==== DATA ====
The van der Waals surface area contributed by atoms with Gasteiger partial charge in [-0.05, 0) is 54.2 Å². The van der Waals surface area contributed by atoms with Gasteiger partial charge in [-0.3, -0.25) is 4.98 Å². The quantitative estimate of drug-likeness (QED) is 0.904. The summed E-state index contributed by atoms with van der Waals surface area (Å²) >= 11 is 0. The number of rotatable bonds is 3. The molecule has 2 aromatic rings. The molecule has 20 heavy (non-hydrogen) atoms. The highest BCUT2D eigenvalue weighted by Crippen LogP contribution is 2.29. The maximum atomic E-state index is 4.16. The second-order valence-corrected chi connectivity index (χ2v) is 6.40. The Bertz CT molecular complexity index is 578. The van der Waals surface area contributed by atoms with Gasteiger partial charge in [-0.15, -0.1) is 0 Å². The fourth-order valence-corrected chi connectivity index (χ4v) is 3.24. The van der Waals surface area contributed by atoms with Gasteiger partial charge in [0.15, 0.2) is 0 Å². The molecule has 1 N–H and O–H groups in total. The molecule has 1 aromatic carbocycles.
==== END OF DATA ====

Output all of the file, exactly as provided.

The van der Waals surface area contributed by atoms with Gasteiger partial charge in [-0.05, 0) is 54.2 Å². The van der Waals surface area contributed by atoms with Gasteiger partial charge in [-0.3, -0.25) is 4.98 Å². The quantitative estimate of drug-likeness (QED) is 0.904. The summed E-state index contributed by atoms with van der Waals surface area (Å²) >= 11 is 0. The number of rotatable bonds is 3. The molecule has 2 aromatic rings. The molecule has 20 heavy (non-hydrogen) atoms. The highest BCUT2D eigenvalue weighted by Crippen LogP contribution is 2.29. The maximum atomic E-state index is 4.16. The second-order valence-corrected chi connectivity index (χ2v) is 6.40. The Bertz CT molecular complexity index is 578. The van der Waals surface area contributed by atoms with Gasteiger partial charge in [-0.15, -0.1) is 0 Å². The fourth-order valence-corrected chi connectivity index (χ4v) is 3.24. The van der Waals surface area contributed by atoms with Gasteiger partial charge in [0.15, 0.2) is 0 Å². The molecule has 1 N–H and O–H groups in total. The molecule has 1 aromatic carbocycles.